New South Wales

The Prevention of Cruelty to Animals Act provides for a maximum penalty of 6 months imprisonment, $1000 fine or both.


The Prevention of Cruelty to Animals Act provides the following penalties:

First offence $1000 fine or 3 months imprisonment

Second offence $2500 fine or 6 months imprisonment

Third offence $5000 fine or 12 months imprisonment


The Animals Protection Act provides for a maximum penalty of $1000 fine or six months imprisonment.

Western Australia

The Prevention of Cruelty to Animals Act provides for a maximum penalty of $200 fine or six months imprisonment.

South Australia

The Prevention of Cruelty to Animals Act provides a maximum penalty for cruelty or neglect of farm animals of $10,000 or 12 months imprisonment.


The Cruelty to Animals Prevention Act provides a maximum penalty of $1000 fine or six months imprisonment.

(4) Except in the administration of the Australian Capital Territory, through the Prevention of Cruelty to Animals Ordinance, the Commonwealth has no specific powers regarding welfare of farm animals.

In areas of Commonwealth responsibility the Department of Primary Industry works actively to resolve problems and improve the welfare of animals. It has imposed standards over livestock exports and registered export abattoirs as an administrative extension of legislative powers in respect of the health of animals intended for export or slaughter.

Animal welfare provisions are included in the legislation relating to abattoirs under Commonwealth jurisdictions. All export abattoirs are subject to these provisions which are contained in the Export Control Act (1982) and its associated Orders. In States and Territories where the Australian Quarantine and Inspection Service is responsible for domestic meat inspection the provisions are contained within the Meat Inspection Act (1983) and its associated Orders. In general terms the animal welfare provisions of the Commonwealth legislation place responsibility for the welfare of animals directly on the management of the abattoir and cover issues such as surveillance of animals, the use and handling of dogs, stunning prior to slaughter, feeding and watering of animals and the handling of livestock.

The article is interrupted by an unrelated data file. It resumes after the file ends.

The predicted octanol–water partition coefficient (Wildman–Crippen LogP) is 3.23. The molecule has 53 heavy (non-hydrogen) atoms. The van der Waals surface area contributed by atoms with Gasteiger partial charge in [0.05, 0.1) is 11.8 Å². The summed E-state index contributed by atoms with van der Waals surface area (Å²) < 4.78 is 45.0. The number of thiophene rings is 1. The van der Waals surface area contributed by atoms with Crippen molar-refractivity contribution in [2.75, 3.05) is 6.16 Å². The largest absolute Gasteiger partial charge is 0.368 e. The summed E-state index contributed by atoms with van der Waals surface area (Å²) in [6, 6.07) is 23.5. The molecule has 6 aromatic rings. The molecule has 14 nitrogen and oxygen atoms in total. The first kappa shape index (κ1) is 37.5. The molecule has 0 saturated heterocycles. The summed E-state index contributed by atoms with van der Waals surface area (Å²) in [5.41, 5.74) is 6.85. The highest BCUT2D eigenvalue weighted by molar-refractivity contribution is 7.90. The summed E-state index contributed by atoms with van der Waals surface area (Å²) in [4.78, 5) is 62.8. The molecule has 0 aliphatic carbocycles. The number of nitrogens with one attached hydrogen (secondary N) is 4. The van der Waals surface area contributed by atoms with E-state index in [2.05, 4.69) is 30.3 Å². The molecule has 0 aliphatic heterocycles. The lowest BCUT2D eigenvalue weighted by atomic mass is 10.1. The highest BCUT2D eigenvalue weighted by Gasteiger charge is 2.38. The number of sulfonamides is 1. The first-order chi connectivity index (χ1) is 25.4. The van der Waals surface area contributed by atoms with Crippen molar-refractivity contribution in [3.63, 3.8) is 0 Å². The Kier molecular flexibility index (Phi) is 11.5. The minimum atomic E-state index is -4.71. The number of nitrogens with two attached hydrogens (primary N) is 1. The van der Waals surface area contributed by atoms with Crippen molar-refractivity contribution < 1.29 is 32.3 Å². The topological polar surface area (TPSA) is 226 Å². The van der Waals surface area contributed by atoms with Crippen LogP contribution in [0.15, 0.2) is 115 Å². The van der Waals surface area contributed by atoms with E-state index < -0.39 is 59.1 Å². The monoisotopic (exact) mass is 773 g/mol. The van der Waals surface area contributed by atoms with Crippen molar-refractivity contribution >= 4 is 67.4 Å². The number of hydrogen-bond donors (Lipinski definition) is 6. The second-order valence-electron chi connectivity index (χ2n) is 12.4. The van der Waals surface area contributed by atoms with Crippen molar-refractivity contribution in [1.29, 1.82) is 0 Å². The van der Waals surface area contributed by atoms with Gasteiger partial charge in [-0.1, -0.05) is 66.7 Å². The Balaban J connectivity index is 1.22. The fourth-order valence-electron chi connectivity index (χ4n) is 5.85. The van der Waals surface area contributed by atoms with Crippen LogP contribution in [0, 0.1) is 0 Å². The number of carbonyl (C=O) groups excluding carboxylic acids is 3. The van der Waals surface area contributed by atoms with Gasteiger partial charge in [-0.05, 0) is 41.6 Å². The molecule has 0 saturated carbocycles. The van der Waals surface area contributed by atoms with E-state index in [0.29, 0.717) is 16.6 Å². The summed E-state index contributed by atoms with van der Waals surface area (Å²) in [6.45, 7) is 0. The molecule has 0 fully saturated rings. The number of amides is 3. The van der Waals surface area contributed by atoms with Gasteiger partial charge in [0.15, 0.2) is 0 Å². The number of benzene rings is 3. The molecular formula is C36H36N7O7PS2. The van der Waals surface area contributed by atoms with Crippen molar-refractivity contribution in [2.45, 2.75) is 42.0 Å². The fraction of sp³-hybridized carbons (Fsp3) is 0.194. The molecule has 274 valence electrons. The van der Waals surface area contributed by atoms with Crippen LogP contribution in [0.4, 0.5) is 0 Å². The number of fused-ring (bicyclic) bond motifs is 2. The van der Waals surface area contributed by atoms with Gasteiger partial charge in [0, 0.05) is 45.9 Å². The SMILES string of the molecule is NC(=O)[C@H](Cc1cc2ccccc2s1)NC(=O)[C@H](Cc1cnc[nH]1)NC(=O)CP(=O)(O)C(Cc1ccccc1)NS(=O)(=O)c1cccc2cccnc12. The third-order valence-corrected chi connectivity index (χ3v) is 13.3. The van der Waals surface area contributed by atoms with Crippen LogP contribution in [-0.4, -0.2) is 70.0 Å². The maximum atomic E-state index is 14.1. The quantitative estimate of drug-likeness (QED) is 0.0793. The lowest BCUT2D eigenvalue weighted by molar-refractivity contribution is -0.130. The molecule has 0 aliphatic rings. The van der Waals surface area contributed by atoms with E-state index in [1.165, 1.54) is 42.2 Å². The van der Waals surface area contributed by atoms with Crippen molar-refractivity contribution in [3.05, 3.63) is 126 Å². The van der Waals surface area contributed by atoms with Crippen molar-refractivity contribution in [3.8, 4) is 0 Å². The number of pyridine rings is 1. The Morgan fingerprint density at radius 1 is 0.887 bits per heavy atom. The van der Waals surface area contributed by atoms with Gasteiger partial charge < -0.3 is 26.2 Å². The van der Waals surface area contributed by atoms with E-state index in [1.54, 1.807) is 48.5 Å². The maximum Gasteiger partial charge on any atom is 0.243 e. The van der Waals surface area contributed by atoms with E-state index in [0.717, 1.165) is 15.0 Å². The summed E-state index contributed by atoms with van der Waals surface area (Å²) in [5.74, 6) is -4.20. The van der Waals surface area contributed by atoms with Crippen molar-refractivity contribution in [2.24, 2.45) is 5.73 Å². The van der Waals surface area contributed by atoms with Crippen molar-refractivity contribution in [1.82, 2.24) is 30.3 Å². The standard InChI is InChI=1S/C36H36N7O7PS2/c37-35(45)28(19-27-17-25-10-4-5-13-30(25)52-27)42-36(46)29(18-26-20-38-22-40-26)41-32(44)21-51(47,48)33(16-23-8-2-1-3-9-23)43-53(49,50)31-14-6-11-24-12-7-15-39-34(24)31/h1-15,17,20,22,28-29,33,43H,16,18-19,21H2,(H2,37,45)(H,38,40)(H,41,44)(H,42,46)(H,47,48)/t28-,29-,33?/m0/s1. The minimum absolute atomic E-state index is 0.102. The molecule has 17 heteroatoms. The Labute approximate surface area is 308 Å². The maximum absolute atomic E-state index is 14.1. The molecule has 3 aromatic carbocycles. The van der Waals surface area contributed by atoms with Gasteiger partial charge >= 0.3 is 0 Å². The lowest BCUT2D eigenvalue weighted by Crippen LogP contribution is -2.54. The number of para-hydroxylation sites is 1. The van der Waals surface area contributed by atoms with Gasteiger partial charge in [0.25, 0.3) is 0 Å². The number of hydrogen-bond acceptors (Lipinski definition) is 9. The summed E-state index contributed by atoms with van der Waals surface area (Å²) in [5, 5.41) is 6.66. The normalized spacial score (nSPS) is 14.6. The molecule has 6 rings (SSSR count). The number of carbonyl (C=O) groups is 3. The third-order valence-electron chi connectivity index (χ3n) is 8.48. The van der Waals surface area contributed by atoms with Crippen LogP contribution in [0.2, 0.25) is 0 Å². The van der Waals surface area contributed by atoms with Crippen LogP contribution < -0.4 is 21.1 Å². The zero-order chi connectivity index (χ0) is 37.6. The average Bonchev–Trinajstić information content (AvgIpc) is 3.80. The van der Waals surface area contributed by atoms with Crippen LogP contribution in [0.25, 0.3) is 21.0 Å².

All Commonwealth meat inspection staff have been instructed that the Department expects high welfare standards to be maintained on abattoirs under their control and that they have a responsibility to take quick and effective action if they see evidence of cruelty or neglect. Procedures have been developed to allow prompt reporting of cruelty to the State or Territory Department with animal welfare responsibility for further investigation and prosecution if necessary.

The Commonwealth has co-operated with the States in the preparation of Model Codes of Practice covering on-farm care and transport of livestock. The Government believes that the key to maintaining high standards of animal care lies in advising and educating the public and industry, through Codes such as these, on accept- able standards of animal husbandry.